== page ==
A – Yes and no.  We think of it like the students have chosen to take an extra class.  They have math, science, English, and social studies at school every day and TAP once a month.  Yes, it will require them to manage their time and prioritize things sometimes.  But, on the other hand, no, it’s not a lot of work, considering the pay off is a trip to the other side of the world that they’ll never forget.  Please remember, our objective is never to overload them, simply to prepare them for the experience of a lifetime.

A – Backtrack a second, you mentioned meetings on Saturdays.  Why Saturdays?

Q  – Lots of reasons.  The number one reason is that so many TAP kids are involved in after school sports and activities.  We don’t want kids to have to choose between TAP and basketball or drama club or yearbook or cross country practice.  In the past we met after school on Wednesdays, but each meeting would be half full due to all the other activities.  Since moving to Saturdays, our attendance has been around 90%.  On top of that, the kids seem much more focused on Saturday morning than they do on Wednesday afternoons after a long day of school.

Yes, we know that Saturdays aren’t perfect for everyone – there are family activities, dance lessons, a few sports tournaments, and other commitments.  We understand when kids can’t be there.  We’d love everyone to be at every meeting, but all we ask is that each kid be at 75% (or more) of them.  If they can’t be there, we ask they the still do assigned work and talk to their friends that were there.  Of course, with modern technology, we can have a sick kid or one that’s out of town at grandma’s Skype or Facetime into the meeting and still “be there.”


Q – Will we need a passport?
A – Yes.  Traveling outside of the country requires a passport.  You can get one at the post office.  Get your picture taken at Walgreens or some post offices.  Passports cost around $100 and take up to two months, so get on that right away.  (Passport fees are not covered by EF or our fund raising, so you’re on your own there.)

Q – What happens if my little Susie loses her passport while on the tour?
A – Who is Susie?  We don’t have a Susie in our group.  But, regardless of Susieness, we do our best to make sure that passports are kept safe.  Each student will be assigned to one of the teacher chaperones.  The teachers will keep the passports in their possession at all times.  The only time Susie or her classmates will touch the passports is when we go through security and customs at the airport, and even then, the passports will be never be out of the teacher’s sight.  Additionally, prior to departure, we will collect photocopies of each student’s important documents and keep those separate from the passports. If a passport is lost, the photocopy can be brought to an American embassy abroad and replacement of the ID is sped up.  We’re pros though, so the lost passport thing has never come up, but if it ever does, we’re prepared.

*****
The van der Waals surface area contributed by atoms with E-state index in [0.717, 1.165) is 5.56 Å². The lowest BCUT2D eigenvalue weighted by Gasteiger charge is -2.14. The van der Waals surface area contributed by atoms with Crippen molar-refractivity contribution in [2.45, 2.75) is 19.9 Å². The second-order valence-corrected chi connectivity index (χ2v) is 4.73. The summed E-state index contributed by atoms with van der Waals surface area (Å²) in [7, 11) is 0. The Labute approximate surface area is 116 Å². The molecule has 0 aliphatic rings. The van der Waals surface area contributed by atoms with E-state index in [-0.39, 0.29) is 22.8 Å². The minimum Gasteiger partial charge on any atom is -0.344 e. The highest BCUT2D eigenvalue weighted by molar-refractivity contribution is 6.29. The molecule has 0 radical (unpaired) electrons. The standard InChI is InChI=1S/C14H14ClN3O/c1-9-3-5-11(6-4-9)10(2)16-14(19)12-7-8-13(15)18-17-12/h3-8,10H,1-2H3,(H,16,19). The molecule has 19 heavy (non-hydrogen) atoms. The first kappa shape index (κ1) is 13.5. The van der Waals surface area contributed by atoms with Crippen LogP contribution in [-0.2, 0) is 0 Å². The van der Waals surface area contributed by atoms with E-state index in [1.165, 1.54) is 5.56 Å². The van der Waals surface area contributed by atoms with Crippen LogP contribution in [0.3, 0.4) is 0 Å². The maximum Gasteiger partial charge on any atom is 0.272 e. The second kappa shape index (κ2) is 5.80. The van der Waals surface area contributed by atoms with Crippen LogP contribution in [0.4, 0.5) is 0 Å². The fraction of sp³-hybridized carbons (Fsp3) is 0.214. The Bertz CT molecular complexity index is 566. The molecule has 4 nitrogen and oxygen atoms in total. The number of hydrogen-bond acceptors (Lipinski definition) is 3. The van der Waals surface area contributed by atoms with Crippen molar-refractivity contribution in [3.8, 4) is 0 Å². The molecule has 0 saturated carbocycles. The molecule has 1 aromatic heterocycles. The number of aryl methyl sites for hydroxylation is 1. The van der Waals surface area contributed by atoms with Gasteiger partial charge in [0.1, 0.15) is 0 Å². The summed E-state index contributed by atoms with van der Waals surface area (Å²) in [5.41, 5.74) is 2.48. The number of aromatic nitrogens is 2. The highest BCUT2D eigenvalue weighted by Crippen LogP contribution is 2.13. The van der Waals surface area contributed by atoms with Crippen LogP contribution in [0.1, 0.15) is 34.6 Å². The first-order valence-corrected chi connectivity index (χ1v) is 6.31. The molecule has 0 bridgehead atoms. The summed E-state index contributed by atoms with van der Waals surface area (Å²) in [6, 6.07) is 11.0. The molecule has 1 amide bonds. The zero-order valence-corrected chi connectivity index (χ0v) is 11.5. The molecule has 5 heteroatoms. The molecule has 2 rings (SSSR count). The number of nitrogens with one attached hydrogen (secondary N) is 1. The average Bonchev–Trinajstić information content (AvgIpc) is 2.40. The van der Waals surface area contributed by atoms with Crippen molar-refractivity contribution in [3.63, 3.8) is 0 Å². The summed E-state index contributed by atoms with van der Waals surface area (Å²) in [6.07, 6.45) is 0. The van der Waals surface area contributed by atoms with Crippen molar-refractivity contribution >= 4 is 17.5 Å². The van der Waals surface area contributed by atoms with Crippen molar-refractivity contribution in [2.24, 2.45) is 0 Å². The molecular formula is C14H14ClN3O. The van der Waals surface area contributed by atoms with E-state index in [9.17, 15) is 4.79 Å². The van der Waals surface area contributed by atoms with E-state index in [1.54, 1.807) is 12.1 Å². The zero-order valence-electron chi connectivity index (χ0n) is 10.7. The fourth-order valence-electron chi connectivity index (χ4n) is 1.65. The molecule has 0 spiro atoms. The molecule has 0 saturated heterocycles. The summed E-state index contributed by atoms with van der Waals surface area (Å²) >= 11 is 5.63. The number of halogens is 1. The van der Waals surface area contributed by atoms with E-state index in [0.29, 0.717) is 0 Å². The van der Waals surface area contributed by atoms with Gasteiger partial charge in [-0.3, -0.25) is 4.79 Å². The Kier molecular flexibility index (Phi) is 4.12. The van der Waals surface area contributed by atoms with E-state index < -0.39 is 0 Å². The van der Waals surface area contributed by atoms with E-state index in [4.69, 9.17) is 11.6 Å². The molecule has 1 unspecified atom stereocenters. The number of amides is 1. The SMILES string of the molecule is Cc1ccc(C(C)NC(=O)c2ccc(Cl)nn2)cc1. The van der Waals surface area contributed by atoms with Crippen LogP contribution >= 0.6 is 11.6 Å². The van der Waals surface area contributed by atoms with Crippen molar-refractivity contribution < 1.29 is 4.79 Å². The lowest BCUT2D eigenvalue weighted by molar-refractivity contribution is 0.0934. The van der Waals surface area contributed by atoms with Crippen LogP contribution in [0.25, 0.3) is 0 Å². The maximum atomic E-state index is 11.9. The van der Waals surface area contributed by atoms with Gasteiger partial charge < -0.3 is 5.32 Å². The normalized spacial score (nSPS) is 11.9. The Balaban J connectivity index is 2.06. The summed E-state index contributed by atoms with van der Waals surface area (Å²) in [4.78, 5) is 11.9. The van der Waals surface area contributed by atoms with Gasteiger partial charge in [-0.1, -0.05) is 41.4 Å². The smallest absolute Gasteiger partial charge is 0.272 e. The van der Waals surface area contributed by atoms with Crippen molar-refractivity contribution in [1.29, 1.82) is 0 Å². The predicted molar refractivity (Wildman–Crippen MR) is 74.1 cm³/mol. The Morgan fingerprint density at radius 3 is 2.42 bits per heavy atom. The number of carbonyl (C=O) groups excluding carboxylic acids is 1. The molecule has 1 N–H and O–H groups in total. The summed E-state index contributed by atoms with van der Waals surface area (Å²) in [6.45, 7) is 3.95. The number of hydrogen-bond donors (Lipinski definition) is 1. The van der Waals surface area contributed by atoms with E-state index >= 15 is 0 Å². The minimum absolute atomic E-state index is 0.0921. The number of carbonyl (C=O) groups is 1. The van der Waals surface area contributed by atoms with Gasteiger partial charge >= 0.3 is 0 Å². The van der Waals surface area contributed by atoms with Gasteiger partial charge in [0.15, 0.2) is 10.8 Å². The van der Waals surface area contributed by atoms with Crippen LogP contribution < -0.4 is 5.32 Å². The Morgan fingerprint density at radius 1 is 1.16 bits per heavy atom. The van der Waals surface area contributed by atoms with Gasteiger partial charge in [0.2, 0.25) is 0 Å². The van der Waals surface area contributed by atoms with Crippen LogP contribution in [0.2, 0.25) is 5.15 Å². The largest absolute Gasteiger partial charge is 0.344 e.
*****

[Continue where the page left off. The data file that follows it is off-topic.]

Q – What if me or my kid has special dietary needs?
A – We’ll do what we can to make sure they are fed and work with our tour guides to find food that meets their needs.  Pack them appropriate snacks just in case.

Q – My kid is a picky eater.  Will he be okay?
A – He (or she) is going to have to get over that to some extent.  Breakfasts are provided in our hotels each morning.  European breakfasts usually include breads, cold cuts, cheeses, cereals, and juice.  Sometimes we’ll see sausage, bacon, or eggs, but not too often.  Japanese breakfasts were odd – we saw lots of rice, fish, and vegetables.  Sometimes there was bread, fruit, eggs, or cereal.  Once there was spaghetti.  The dinners are predetermined.  We’ll usually go to a restaurant, but the menu has been set in advance to accommodate our larger group and speed things up.  On our past trips, we’ve noticed that dinners are usually pretty kid friendly – the guides realize they are traveling with 14-15 year old American kids who have a certain palate.  Lunches are on our own, so we eat what we find in that town.  The tour guides are usually very good at pointing out good, cheap food in each city or town.  We will not, will not, will not be eating at McDonald’s, KFC, Burger King, or Taco Bell – that’s not how you experience the culture of a foreign land.  We will make every attempt to make sure your kid is eating enough.  We highly recommend picky eaters (and everyone else) dedicate a section of their suitcase to a stash of healthy snacks (granola bars, trail mix, dried fruit, crackers, and the like).

Q – What about medical needs?
A – You should make the teachers aware of any major medical concerns your child is dealing with.  We try to be prepared for any of those minor medical issues that come up like headaches, colds, sore throats, and the like.  Send your kids with any prescription medicine they need and pack a little pharmacy for them with some Sudafed, Ibuprofen, cough drops, and that sort of stuff.  In Italy we had a cold that made its way through the entire group, a handful of our Ireland kids wound up with a little stomach flu for about a day, and a few girls in Spain weren’t eating or drinking enough and started to get a bit dehydrated – but we survived, thrived, and no one looks back at their pictures and remembers the sniffles and tummy gurgles, just the amazing sights and activities.

If you have any questions that are not discussed here, please feel free to email us at